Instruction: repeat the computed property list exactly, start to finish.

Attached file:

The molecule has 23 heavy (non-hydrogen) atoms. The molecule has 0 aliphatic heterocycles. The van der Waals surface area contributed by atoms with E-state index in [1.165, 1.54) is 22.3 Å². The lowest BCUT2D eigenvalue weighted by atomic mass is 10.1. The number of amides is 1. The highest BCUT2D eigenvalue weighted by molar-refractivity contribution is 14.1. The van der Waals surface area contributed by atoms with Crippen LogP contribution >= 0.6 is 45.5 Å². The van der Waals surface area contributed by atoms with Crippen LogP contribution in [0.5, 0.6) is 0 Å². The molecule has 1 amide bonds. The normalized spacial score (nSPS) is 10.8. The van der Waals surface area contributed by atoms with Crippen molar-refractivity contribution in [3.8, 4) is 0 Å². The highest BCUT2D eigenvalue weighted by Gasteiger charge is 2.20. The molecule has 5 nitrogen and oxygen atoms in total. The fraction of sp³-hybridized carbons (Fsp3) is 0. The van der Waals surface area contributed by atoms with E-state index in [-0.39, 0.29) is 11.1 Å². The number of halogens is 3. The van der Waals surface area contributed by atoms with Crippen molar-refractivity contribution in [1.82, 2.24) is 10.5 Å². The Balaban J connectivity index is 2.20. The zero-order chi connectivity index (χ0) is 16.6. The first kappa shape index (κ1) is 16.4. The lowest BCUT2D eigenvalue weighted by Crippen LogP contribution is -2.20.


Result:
The molecule has 23 heavy (non-hydrogen) atoms. The molecule has 0 aliphatic heterocycles. The van der Waals surface area contributed by atoms with E-state index in [1.165, 1.54) is 22.3 Å². The lowest BCUT2D eigenvalue weighted by atomic mass is 10.1. The number of amides is 1. The highest BCUT2D eigenvalue weighted by molar-refractivity contribution is 14.1. The van der Waals surface area contributed by atoms with Crippen LogP contribution >= 0.6 is 45.5 Å². The van der Waals surface area contributed by atoms with Crippen LogP contribution in [0.5, 0.6) is 0 Å². The molecule has 1 amide bonds. The normalized spacial score (nSPS) is 10.8. The van der Waals surface area contributed by atoms with Crippen molar-refractivity contribution in [3.8, 4) is 0 Å². The highest BCUT2D eigenvalue weighted by Gasteiger charge is 2.20. The molecule has 5 nitrogen and oxygen atoms in total. The fraction of sp³-hybridized carbons (Fsp3) is 0. The van der Waals surface area contributed by atoms with E-state index in [-0.39, 0.29) is 11.1 Å². The number of halogens is 3. The van der Waals surface area contributed by atoms with Crippen molar-refractivity contribution in [1.82, 2.24) is 10.5 Å². The Balaban J connectivity index is 2.20. The zero-order chi connectivity index (χ0) is 16.6. The first kappa shape index (κ1) is 16.4. The lowest BCUT2D eigenvalue weighted by Crippen LogP contribution is -2.20.